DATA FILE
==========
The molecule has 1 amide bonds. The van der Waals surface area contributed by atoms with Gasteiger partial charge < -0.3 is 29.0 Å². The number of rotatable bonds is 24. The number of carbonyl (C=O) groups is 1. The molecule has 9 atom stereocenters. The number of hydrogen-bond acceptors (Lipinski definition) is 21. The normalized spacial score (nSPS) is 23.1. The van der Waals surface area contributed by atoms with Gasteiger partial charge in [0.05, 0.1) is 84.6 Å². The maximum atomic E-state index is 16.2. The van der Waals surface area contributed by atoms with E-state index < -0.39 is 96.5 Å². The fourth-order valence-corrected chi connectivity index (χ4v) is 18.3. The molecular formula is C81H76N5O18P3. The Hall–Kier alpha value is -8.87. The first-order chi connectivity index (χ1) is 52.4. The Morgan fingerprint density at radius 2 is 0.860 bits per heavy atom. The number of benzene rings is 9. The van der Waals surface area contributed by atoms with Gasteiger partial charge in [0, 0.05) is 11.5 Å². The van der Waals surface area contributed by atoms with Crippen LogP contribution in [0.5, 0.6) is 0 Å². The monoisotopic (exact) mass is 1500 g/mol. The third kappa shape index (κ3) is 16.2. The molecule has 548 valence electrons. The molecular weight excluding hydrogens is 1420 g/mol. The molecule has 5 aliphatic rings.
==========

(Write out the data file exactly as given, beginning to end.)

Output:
The molecule has 1 amide bonds. The van der Waals surface area contributed by atoms with Gasteiger partial charge < -0.3 is 29.0 Å². The number of rotatable bonds is 24. The number of carbonyl (C=O) groups is 1. The molecule has 9 atom stereocenters. The number of hydrogen-bond acceptors (Lipinski definition) is 21. The normalized spacial score (nSPS) is 23.1. The van der Waals surface area contributed by atoms with Gasteiger partial charge in [0.05, 0.1) is 84.6 Å². The maximum atomic E-state index is 16.2. The van der Waals surface area contributed by atoms with E-state index < -0.39 is 96.5 Å². The fourth-order valence-corrected chi connectivity index (χ4v) is 18.3. The molecular formula is C81H76N5O18P3. The Hall–Kier alpha value is -8.87. The first-order chi connectivity index (χ1) is 52.4. The Morgan fingerprint density at radius 2 is 0.860 bits per heavy atom. The number of benzene rings is 9. The van der Waals surface area contributed by atoms with Gasteiger partial charge in [0, 0.05) is 11.5 Å². The van der Waals surface area contributed by atoms with Crippen LogP contribution in [0.5, 0.6) is 0 Å². The monoisotopic (exact) mass is 1500 g/mol. The third kappa shape index (κ3) is 16.2. The molecule has 548 valence electrons. The molecular weight excluding hydrogens is 1420 g/mol. The molecule has 5 aliphatic rings.